Bishop's Mill, Durham

729 Bishop's Mill Durham

In June 2012 the Sheffield team recorded the Bishop’s Mill and the former 1940s Ice Rink at Durham. Although the original Bishop’s Mill was first mentioned in 1183, one of eight medieval mills on the River Wear, the surviving ‘Bishop’s Mill’ is first recorded on a 1754 plan. Level 3 survey employed laser scanning to produce metrically accurate plans and sections.
At least 6 phases were identified ranging from the late 18th to early 20th centuries. The mill buildings had been adapted in the 1940s to accommodate refrigeration and electrical generating plant serving the adjacent former Durham Ice Rink, and elements of this plant remained within the building at the time of survey, although no original mill machinery, gearing or waterwheel had been retained.


Mythe to Mitcheldean

Gloucester Update

728 Pipeline between Mythe and Mitcheldean

Between April and June 2012 a team from Wessex Archaeology’s Sheffield office carried out the excavation of two sites on the Severn Trent Pipeline between Mythe and Mitcheldean, Gloucester. The work revealed late Iron Age field systems and enclosures and the stone foundations of a Romano-British villa, probably dating from the 2nd century AD. An associated waterhole, field systems and enclosures were also revealed.

726 Atrocious weather conditions

A watching brief along the entire pipeline route was completed in December 2012. The team have valiantly worked through some atrocious weather conditions.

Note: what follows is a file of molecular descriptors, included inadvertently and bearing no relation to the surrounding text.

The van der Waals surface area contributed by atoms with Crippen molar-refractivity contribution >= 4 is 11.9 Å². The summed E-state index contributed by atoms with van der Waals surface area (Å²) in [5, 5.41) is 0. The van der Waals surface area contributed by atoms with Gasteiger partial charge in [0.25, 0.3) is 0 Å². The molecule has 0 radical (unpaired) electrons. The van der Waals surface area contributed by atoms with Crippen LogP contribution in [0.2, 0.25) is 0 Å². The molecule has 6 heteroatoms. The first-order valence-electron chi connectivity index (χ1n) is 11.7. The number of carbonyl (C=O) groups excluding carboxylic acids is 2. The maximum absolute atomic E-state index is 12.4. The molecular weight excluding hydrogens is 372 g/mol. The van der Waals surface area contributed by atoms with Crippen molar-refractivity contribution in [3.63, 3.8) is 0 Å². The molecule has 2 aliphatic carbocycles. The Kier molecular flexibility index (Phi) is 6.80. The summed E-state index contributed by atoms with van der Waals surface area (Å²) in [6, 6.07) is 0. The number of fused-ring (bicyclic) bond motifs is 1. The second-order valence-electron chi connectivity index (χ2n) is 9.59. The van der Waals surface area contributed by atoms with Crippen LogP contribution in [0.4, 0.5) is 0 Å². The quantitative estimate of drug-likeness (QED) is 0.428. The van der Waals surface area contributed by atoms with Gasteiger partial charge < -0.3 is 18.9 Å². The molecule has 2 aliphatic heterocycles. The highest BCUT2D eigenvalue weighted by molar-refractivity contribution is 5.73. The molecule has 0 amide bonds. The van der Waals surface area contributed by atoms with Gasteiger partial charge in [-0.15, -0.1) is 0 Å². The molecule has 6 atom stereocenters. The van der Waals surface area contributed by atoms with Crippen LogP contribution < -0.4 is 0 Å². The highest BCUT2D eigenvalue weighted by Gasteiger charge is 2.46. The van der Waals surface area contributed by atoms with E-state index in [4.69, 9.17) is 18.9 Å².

New Image Bank


Announcing Wessex Archaeology’s stock image site, an online archaeological image bank aimed at publishers and museums.


Over the years we have amassed many photographs of artefacts, people engaged in archaeological activities and artists impressions. We already offer many of them free for educational purposes on our Flickr site but thought it was time to make it easier to purchase the copyright for publication or display purposes via an online service.

We are trying to keep the pricing as competitive as possible and are happy to discuss discounts for bulk purchases. Your feedback is important on this so please let us know your thoughts.


Currently we have artefact images readily available but keep an eye on the site as we will be adding more and more content over the following weeks and months. We hope you like the site and find it useful.


Follow this link to find our new image bank

Wessex Archaeology – making sense of heritage